Focus List

I’m heavy user of to-do apps, specially Wunderlist, but recently my to-do list started to be a place I dread looking at it. I have too many lists, overdue tasks, things that I need to work on today, things that I need to take care of a week from now, groceries shopping lists, and a plethora of other things.

Simply it was just too distracting for me. Just like the 1000+ unread messages in your inbox right now that makes it impossible to read a message without being distracted by all that noise.

My primitive solution to the problem was to grab a piece of paper everyday, write only the important tasks that I need to focus on today, and ignore the rest of my to-do list for the rest of the day. By the end of the day, I throw away that piece of paper and start the next day with a fresh set of tasks. That approach worked quite well for me, so naturally the next thing for me to do as a software engineer was to turn it into an app.

Focus List does just that. It’s a very minimal to-do list with only a place for tasks you need to focus on today. The list is wiped out clean by the end of the day so you always start with a clean slate next day in the morning (or whenever you tend to start your workday).

Even though Focus List is very simple, I’ve been working on it for quite some time now. Since my goal wasn’t just to ship it, but rather to do some experiments in both the UI and the code along the way, I’ve changed the UI a couple of times and rewritten the majority of the code every time.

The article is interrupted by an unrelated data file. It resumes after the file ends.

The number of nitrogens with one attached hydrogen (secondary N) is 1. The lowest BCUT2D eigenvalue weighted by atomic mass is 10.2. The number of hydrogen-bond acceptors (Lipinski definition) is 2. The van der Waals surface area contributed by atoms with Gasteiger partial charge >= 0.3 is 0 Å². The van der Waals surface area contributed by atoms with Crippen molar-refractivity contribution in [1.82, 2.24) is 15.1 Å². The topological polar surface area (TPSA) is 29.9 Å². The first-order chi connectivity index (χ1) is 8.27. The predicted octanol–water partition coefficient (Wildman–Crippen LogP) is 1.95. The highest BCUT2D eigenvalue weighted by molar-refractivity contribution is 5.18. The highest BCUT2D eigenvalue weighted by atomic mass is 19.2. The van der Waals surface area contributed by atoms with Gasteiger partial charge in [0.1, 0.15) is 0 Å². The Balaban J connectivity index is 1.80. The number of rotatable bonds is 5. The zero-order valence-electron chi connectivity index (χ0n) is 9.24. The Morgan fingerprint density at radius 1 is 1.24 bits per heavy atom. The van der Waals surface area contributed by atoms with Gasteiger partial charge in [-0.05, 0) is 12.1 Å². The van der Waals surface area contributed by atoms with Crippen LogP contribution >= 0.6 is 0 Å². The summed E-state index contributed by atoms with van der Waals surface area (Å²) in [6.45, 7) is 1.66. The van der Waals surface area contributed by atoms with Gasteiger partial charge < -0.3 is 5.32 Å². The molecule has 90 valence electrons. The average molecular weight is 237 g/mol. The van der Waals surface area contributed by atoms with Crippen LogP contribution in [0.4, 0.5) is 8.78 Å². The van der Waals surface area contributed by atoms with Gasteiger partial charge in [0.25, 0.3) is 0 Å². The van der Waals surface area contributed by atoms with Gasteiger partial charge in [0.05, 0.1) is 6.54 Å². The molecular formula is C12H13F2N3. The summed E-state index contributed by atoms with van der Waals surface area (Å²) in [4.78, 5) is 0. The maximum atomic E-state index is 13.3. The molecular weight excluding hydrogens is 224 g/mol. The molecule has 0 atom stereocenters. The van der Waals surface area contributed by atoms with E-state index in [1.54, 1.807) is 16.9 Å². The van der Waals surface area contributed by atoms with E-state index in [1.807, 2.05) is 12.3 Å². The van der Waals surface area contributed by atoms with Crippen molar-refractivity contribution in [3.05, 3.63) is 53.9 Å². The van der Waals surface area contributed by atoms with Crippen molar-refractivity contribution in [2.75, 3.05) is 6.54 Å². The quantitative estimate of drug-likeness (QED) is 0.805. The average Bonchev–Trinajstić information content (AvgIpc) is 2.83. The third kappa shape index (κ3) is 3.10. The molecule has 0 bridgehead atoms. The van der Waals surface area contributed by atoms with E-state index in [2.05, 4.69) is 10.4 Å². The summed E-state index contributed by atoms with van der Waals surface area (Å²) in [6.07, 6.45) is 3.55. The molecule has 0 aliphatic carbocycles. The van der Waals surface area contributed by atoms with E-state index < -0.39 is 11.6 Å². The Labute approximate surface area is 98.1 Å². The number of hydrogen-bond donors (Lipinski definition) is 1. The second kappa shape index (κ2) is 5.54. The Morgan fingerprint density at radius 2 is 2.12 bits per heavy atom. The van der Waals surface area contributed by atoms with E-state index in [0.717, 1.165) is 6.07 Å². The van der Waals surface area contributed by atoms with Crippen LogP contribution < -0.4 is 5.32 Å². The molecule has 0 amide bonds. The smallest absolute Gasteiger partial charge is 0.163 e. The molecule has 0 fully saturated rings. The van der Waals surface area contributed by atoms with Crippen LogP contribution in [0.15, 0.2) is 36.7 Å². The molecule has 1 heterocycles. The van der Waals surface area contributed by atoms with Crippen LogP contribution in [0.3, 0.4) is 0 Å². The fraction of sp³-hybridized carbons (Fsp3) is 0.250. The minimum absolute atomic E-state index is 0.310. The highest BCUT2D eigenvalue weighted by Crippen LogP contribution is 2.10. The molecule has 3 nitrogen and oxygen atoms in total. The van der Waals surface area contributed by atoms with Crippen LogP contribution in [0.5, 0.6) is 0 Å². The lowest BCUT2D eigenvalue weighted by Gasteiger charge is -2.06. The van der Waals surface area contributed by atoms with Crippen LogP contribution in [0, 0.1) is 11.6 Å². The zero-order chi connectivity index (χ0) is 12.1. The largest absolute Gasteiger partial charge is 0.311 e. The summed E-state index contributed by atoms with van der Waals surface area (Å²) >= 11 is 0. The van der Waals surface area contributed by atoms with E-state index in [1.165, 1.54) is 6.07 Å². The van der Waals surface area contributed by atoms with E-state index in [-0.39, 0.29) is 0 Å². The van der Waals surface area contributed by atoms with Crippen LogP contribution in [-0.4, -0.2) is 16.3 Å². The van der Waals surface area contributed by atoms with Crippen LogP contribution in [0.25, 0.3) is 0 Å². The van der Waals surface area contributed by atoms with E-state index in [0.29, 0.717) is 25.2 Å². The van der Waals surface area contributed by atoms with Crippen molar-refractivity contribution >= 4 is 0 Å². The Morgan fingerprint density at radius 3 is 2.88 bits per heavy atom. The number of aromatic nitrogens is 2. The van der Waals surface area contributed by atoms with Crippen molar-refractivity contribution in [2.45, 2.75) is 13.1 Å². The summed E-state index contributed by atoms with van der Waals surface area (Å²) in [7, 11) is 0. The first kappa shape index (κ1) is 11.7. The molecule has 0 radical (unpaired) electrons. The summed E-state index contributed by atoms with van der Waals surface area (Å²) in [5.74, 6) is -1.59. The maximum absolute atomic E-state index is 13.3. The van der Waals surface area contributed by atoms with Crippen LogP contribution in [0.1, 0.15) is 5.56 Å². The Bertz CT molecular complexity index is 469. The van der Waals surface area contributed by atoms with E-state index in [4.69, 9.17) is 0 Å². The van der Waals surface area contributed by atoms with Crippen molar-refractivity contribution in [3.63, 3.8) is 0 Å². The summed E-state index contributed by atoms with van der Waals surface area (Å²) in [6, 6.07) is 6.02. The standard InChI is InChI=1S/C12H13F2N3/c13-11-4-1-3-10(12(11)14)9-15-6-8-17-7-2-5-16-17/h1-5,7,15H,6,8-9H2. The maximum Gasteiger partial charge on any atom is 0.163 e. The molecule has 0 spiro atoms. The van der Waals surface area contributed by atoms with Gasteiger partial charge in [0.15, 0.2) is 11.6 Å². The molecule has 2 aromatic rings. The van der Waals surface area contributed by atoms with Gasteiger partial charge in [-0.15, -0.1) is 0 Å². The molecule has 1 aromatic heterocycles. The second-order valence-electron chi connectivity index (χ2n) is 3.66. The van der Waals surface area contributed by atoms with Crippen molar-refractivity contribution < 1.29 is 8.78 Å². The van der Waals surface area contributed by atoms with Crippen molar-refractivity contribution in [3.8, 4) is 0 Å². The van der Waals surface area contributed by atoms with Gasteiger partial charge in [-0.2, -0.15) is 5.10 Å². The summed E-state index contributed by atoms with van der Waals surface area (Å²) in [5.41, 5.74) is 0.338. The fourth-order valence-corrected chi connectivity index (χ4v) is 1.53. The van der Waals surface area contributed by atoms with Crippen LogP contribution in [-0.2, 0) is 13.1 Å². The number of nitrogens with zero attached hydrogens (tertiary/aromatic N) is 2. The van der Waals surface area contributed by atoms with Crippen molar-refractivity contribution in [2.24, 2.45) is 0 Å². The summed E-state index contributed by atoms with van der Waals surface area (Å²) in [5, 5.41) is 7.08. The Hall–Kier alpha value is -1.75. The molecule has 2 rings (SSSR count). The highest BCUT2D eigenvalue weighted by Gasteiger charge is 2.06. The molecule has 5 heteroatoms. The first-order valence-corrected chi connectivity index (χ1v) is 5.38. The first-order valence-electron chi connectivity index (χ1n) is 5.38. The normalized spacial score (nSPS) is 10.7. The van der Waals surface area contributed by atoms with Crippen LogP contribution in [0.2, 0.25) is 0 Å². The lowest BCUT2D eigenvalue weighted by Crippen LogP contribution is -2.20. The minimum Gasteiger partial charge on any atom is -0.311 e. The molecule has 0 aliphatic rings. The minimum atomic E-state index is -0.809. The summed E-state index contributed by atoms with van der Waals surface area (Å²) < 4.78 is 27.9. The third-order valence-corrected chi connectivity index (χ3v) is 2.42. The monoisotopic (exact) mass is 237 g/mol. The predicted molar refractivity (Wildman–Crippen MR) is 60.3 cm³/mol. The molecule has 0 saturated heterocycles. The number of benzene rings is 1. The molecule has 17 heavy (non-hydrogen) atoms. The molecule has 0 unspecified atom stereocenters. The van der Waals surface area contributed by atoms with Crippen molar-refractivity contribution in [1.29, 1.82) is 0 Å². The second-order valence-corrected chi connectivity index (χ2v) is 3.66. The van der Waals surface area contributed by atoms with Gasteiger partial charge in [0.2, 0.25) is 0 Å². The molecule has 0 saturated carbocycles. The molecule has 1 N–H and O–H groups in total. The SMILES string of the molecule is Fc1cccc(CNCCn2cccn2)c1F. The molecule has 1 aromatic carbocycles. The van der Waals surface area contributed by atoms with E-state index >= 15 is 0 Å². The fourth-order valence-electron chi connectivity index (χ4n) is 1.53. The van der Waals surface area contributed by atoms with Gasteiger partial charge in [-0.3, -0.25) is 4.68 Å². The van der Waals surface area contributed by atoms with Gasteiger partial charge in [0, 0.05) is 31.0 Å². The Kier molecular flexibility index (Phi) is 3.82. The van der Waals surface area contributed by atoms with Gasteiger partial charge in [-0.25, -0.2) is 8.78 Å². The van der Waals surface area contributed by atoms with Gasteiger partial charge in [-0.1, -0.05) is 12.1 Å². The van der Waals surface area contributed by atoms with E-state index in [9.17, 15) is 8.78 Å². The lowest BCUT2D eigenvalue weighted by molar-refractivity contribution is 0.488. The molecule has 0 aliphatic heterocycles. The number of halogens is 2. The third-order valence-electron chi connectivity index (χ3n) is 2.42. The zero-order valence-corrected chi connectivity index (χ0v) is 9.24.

Download from the App Store

Focus List is available on the App Store for free with no ads or in-app purchases. Go grab it now, and I hope it helps you be more productive.

Side Projects

At any given moment I’m always working on a little side project. Some times they ship, usually they don’t (I only have TracKit and Photos Cleaner on the App Store, and one more app in review as of this writing).

Usually when I start telling people about the side projects that I’m working on, they wonder why am I wasting my time on projects that I have no interest in monetizing or that might not even ship. I have a very good reason.

Stupid side projects are always a healthy thing to do. You don’t expect any of your side projects to be the next Facebook or Twitter, or to change the world, but you keep on building them anyway. You build them because they are things you personally need. You build them for education, either about a certain technology or a certain aspect of business.